TAG | Paul Ryan
Reason cites a New York Times editorial discussing Paul Ryan’s budget proposals:
These cuts are so severe that the nation’s Catholic bishops raised their voices in protest at the shredding of the nation’s moral obligations.
Mr. Ryan’s budget “will hurt hungry children, poor families, vulnerable seniors and workers who cannot find employment,” the bishops wrote in an April letter to the House. “These cuts are unjustified and wrong.”
Paul Ryan is so evil, argues the Times, that the Roman Catholic congressman has even drawn the ire of Catholic bishops with his budget proposal. The word of the Catholic bishops, in this case, should be taken at face value. But the Times is no friend of religious institutions or even of those same Catholic bishops. From a Times op-ed on “the politics of religion,” published just a few months ago:
“Thirteen Roman Catholic dioceses and some Catholic-related groups scattered lawsuits across a dozen federal courts last week claiming that President Obama was violating their religious freedom by including contraceptives in basic health care coverage for female employees. It was a dramatic stunt, full of indignation but built on air…”
This is a clear partisan play. The real threat to religious liberty comes from the effort to impose one church’s doctrine on everyone.
Except, apparently, when that doctrine happens to align with a liberal agenda, then its a moral obligation for our political leaders. Thanks for clearing that up, New York Times!
Fair point, well made.
Equally, one must again point to the contradictions of a church that urges increased government spending, but benefits from substantial tax privileges, a church that argues for universal health care but tries to reserve for itself the right to opt out of those parts of universal healthcare legislation with which it disagrees.
Religious institutions have every right to be in the public square (in fact it’s good that they are there), but once they are in it, they should not be allowed to claim “rights” that exempt them from the rules that bind everyone else in that same venue.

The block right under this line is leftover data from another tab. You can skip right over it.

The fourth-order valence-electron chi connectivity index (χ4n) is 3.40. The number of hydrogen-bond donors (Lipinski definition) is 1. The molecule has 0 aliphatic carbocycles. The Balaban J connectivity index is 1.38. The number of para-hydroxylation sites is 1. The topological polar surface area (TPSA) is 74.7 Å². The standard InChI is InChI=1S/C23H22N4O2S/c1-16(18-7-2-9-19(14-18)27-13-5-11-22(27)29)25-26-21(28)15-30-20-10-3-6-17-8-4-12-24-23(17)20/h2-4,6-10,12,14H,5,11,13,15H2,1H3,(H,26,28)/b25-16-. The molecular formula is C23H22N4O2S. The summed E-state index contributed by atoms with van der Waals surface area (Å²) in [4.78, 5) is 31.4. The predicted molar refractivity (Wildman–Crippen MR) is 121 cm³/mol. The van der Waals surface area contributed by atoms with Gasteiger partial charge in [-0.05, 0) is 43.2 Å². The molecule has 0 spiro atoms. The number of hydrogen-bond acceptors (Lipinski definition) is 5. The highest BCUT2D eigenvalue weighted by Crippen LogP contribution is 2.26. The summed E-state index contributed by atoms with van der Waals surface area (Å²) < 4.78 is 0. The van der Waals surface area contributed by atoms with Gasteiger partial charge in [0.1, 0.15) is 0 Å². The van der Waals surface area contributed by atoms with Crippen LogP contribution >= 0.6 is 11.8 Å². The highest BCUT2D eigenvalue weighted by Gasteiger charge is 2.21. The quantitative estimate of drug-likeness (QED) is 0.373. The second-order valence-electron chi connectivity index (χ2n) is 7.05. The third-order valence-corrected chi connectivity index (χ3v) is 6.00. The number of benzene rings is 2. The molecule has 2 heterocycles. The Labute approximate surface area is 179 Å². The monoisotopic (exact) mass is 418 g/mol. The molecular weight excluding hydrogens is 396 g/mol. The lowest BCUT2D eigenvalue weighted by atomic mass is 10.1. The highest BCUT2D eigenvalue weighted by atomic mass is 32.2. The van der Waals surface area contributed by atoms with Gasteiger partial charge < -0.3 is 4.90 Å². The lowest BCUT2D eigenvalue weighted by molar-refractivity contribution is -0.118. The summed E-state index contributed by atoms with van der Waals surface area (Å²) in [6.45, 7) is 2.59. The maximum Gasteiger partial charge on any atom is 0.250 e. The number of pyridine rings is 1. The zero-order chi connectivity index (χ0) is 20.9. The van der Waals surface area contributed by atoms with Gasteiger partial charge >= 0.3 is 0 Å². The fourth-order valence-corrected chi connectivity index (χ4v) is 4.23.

Time’s Amy Sullivan (she is the religion writer who dreamt up the story that Republicans were drumming up Obama-as-antichrist rumors during the 2008 election) was also thrilled by Paul Ryan’s encounter with a member of the religious left:
These days, when people question a politician’s “morality,” they usually mean his or her personal behavior and choices. But an interesting thing is happening right now around the GOP budget proposal. A broad coalition of religious voices is criticizing the morality of the choices reflected in budget cuts and tax policy. And they’ve specifically targeted Ryan and his praise for Rand, the philosopher who once said she “promote[d] the ethic of selfishness.”
A broad coalition. Really?
It is, however, certainly a dishonest one. As its members well know, it’s quite possible to pick and choose what one admires about an author without agreeing with everything that he or she said. After all, there’s some pretty rough stuff in the Bible. Are we to take it that this posse of ‘progressive’ clerics has signed up for everything that is in their holy book?
But back to Amy Sullivan:
Across the street from the Faith & Freedom Conference Friday afternoon, a group of religious leaders continued the attack on what they now consistently refer to as “The Ayn Rand Budget.” Father Cletus Kiley, a Catholic priest, declared the Ryan budget “does not pass our test” of Catholic teachings, and suggested that supporters of the budget “drop Ayn Rand’s books and pick up their sacred texts.”
Who, I wonder, is Father Kiley to set “our” test? As for the infinitely patronizing suggestion that supporters of the Ryan budget should “pick up their sacred texts”, well, those supporters should just pause to ask themselves how much tax this church of Kiley’s pays and move on.
Andrew Sullivan discusses some of these issues here. There’s an enormous amount with which to disagree, not least his implicit rejection of the syncretic nature of Christianity, a religion that, after two thousand years, amounts to rather more than the possibly apocryphal words of its presumed founder, but this, in particular, caught my eye:
It seems to me that one of the core messages of Jesus was that his kingdom was not of this world. Politics is a necessary evil, but it is not a spiritual vocation. Between a life in the world and a life that is otherworldly, it is hard to see Christianity in a political mode.
I’m not sure that’s a distinction that holds up. Thus Father Kiley may believe that his agenda is spiritual, but it sure looks political to me…
Paul Ryan was chased by a protester waving a giant Bible and decrying libertarian author Ayn Rand on his way out of the Faith and Freedom Conference, a social conservative gathering in DC where he delivered a speech on his budget.
“Why did you choose to model your budget on the extreme ideology of Ayn Rand rather than the faith of economic justice in the Bible?” the blond, 20-something male asked. He said he wanted to “present” Ryan with a Bible to teach him how to help the “most vulnerable.”